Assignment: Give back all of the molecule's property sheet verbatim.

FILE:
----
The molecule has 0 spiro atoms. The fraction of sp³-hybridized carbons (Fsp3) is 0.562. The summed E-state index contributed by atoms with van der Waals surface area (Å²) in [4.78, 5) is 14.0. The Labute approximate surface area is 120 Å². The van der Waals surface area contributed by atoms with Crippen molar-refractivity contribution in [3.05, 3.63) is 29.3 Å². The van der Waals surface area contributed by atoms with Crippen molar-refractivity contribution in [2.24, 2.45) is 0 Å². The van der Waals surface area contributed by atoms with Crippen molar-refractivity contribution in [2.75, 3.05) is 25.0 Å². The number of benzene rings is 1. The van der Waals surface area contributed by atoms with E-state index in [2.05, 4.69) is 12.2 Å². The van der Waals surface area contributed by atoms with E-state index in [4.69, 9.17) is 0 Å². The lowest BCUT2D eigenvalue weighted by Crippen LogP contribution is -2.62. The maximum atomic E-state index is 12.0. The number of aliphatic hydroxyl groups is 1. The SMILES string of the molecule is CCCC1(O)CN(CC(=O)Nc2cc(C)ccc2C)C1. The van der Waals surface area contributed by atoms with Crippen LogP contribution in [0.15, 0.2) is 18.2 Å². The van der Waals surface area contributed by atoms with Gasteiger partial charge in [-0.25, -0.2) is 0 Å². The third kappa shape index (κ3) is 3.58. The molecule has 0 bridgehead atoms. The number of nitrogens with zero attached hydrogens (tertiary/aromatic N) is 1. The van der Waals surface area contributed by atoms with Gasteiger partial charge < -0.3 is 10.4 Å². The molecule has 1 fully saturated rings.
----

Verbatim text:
The molecule has 0 spiro atoms. The fraction of sp³-hybridized carbons (Fsp3) is 0.562. The summed E-state index contributed by atoms with van der Waals surface area (Å²) in [4.78, 5) is 14.0. The Labute approximate surface area is 120 Å². The van der Waals surface area contributed by atoms with Crippen molar-refractivity contribution in [3.05, 3.63) is 29.3 Å². The van der Waals surface area contributed by atoms with Crippen molar-refractivity contribution in [2.24, 2.45) is 0 Å². The van der Waals surface area contributed by atoms with Crippen molar-refractivity contribution in [2.75, 3.05) is 25.0 Å². The number of benzene rings is 1. The van der Waals surface area contributed by atoms with E-state index in [2.05, 4.69) is 12.2 Å². The van der Waals surface area contributed by atoms with E-state index in [4.69, 9.17) is 0 Å². The lowest BCUT2D eigenvalue weighted by Crippen LogP contribution is -2.62. The maximum atomic E-state index is 12.0. The number of aliphatic hydroxyl groups is 1. The SMILES string of the molecule is CCCC1(O)CN(CC(=O)Nc2cc(C)ccc2C)C1. The van der Waals surface area contributed by atoms with Crippen LogP contribution in [0.15, 0.2) is 18.2 Å². The van der Waals surface area contributed by atoms with Gasteiger partial charge in [-0.25, -0.2) is 0 Å². The third kappa shape index (κ3) is 3.58. The molecule has 0 bridgehead atoms. The number of nitrogens with zero attached hydrogens (tertiary/aromatic N) is 1. The van der Waals surface area contributed by atoms with Gasteiger partial charge < -0.3 is 10.4 Å². The molecule has 1 fully saturated rings.